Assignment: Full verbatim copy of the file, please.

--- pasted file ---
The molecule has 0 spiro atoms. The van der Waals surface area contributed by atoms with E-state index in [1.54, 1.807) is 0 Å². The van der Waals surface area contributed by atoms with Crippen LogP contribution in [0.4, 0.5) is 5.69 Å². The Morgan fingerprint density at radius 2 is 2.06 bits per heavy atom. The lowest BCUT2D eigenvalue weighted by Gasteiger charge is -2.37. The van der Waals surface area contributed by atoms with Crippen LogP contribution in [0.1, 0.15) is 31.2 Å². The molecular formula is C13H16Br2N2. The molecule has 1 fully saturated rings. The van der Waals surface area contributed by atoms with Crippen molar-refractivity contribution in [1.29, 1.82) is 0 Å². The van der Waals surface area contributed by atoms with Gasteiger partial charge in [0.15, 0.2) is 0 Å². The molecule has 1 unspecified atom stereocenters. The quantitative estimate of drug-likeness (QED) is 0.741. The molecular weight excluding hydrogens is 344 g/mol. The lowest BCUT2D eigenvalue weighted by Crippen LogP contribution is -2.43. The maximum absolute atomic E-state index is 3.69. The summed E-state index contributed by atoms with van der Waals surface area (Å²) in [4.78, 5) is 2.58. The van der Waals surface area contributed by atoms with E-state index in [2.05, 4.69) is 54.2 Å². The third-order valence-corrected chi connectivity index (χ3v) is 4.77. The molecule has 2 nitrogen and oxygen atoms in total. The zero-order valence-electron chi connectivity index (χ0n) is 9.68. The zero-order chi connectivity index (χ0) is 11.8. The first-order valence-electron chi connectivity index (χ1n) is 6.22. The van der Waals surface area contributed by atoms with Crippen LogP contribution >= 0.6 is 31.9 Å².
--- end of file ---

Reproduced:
The molecule has 0 spiro atoms. The van der Waals surface area contributed by atoms with E-state index in [1.54, 1.807) is 0 Å². The van der Waals surface area contributed by atoms with Crippen LogP contribution in [0.4, 0.5) is 5.69 Å². The Morgan fingerprint density at radius 2 is 2.06 bits per heavy atom. The lowest BCUT2D eigenvalue weighted by Gasteiger charge is -2.37. The van der Waals surface area contributed by atoms with Crippen LogP contribution in [0.1, 0.15) is 31.2 Å². The molecular formula is C13H16Br2N2. The molecule has 1 fully saturated rings. The van der Waals surface area contributed by atoms with Crippen molar-refractivity contribution in [1.29, 1.82) is 0 Å². The van der Waals surface area contributed by atoms with Gasteiger partial charge in [0.15, 0.2) is 0 Å². The molecule has 1 unspecified atom stereocenters. The quantitative estimate of drug-likeness (QED) is 0.741. The molecular weight excluding hydrogens is 344 g/mol. The lowest BCUT2D eigenvalue weighted by Crippen LogP contribution is -2.43. The maximum absolute atomic E-state index is 3.69. The summed E-state index contributed by atoms with van der Waals surface area (Å²) in [4.78, 5) is 2.58. The van der Waals surface area contributed by atoms with E-state index in [2.05, 4.69) is 54.2 Å². The third-order valence-corrected chi connectivity index (χ3v) is 4.77. The molecule has 2 nitrogen and oxygen atoms in total. The zero-order valence-electron chi connectivity index (χ0n) is 9.68. The zero-order chi connectivity index (χ0) is 11.8. The first-order valence-electron chi connectivity index (χ1n) is 6.22. The van der Waals surface area contributed by atoms with Crippen LogP contribution >= 0.6 is 31.9 Å².